I was recently asked to develop a PowerPoint presentation for a
non-profit group that works with school districts across the U.S. in the area of managing budgets, allocating funds and providing quality education for their students. The purpose of the Power Point design I developed was to attract new school districts and persuade them to work with the non-profit. Since the PowerPoint would be given to a group of educators, it made sense to speak to them in a language they could relate to, that is, the language of instruction. Part of my job was to take statistics that analyzed money spent per student, class size and number of hours in the classroom and make it easy to digest. I used a number of techniques such as icons representing the students whose numbers grew in size through a simple animation. Similarly, a line of simple clocks appeared and magically lit up across the page to represent both long and short school days. In addition, motion graphics were applied throughout, for example, a clean schoolhouse graphic became filled with lines of text explaining what contributes to a successful school. As questions were posed in the presentation, hands were raised, literally, with photos of several enthusiastic classroom scenes serving as a backdrop as the “answers” of the questions animated one by one on the screen. . I will be posting a number of these Power Point slides in a future post.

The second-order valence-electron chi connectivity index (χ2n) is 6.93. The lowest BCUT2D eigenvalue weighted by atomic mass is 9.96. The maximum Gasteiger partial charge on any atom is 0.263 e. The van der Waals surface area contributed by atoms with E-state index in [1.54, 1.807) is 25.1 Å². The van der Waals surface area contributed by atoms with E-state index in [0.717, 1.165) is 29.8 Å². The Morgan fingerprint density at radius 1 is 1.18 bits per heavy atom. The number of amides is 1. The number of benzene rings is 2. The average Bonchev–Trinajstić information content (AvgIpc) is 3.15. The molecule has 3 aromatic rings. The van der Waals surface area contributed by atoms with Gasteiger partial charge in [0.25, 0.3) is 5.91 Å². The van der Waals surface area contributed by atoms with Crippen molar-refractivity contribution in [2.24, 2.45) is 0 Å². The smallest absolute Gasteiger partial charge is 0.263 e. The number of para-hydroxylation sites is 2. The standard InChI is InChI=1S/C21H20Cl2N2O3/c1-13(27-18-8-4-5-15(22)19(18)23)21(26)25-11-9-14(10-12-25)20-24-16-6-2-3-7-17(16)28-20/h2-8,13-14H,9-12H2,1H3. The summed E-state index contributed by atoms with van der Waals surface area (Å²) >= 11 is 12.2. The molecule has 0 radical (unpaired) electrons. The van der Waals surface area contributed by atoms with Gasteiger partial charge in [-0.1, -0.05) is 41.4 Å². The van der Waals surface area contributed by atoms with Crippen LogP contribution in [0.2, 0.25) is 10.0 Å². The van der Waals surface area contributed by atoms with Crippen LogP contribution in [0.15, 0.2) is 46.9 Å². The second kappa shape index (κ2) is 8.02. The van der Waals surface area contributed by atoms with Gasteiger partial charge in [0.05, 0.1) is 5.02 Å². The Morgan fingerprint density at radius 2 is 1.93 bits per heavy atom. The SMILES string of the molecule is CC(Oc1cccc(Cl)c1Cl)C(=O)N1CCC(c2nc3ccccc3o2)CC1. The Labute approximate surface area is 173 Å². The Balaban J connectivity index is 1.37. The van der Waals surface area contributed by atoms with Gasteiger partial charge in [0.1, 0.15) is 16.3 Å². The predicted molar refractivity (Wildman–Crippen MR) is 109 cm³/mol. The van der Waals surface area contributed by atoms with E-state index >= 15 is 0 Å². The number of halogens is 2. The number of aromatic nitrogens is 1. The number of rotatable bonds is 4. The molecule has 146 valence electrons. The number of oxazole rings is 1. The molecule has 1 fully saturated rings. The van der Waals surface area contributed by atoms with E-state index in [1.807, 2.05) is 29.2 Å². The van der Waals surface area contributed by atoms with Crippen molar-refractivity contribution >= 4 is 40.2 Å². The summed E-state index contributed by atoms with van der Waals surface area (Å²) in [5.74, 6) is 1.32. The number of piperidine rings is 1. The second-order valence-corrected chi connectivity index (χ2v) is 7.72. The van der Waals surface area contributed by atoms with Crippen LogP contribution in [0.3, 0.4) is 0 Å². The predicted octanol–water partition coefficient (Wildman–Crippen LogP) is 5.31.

To sum up, whenever you’re doing any powerpoint, consider your audience. When talking to teachers…teach. And always keep things moving. Nobody enjoys sitting through a long stagnant presentation packed with facts and figures. If you feel as though important details are not addressed in the presentation, you can include them in a hard copy hand-out to be read afterward.